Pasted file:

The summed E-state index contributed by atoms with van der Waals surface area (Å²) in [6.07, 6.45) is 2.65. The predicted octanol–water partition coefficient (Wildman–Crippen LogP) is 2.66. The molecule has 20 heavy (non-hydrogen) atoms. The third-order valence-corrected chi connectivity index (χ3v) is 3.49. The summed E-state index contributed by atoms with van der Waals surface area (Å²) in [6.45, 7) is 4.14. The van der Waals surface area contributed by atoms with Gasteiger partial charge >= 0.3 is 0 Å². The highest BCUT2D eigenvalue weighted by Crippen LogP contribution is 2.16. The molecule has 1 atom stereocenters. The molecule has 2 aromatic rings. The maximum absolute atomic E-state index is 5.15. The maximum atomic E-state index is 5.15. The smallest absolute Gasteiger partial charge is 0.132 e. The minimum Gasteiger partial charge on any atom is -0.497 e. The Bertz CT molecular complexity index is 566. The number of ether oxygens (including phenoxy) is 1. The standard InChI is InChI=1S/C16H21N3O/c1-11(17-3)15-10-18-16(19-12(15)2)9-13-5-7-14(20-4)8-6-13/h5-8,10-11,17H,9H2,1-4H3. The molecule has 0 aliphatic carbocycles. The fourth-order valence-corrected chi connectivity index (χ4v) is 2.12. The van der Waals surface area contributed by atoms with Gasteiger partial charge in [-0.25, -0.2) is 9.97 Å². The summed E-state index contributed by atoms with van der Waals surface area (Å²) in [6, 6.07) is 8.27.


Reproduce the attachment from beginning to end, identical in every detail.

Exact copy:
The summed E-state index contributed by atoms with van der Waals surface area (Å²) in [6.07, 6.45) is 2.65. The predicted octanol–water partition coefficient (Wildman–Crippen LogP) is 2.66. The molecule has 20 heavy (non-hydrogen) atoms. The third-order valence-corrected chi connectivity index (χ3v) is 3.49. The summed E-state index contributed by atoms with van der Waals surface area (Å²) in [6.45, 7) is 4.14. The van der Waals surface area contributed by atoms with Gasteiger partial charge >= 0.3 is 0 Å². The highest BCUT2D eigenvalue weighted by Crippen LogP contribution is 2.16. The molecule has 1 atom stereocenters. The molecule has 2 aromatic rings. The maximum absolute atomic E-state index is 5.15. The maximum atomic E-state index is 5.15. The smallest absolute Gasteiger partial charge is 0.132 e. The minimum Gasteiger partial charge on any atom is -0.497 e. The Bertz CT molecular complexity index is 566. The number of ether oxygens (including phenoxy) is 1. The standard InChI is InChI=1S/C16H21N3O/c1-11(17-3)15-10-18-16(19-12(15)2)9-13-5-7-14(20-4)8-6-13/h5-8,10-11,17H,9H2,1-4H3. The molecule has 0 aliphatic carbocycles. The fourth-order valence-corrected chi connectivity index (χ4v) is 2.12. The van der Waals surface area contributed by atoms with Gasteiger partial charge in [-0.25, -0.2) is 9.97 Å². The summed E-state index contributed by atoms with van der Waals surface area (Å²) in [6, 6.07) is 8.27.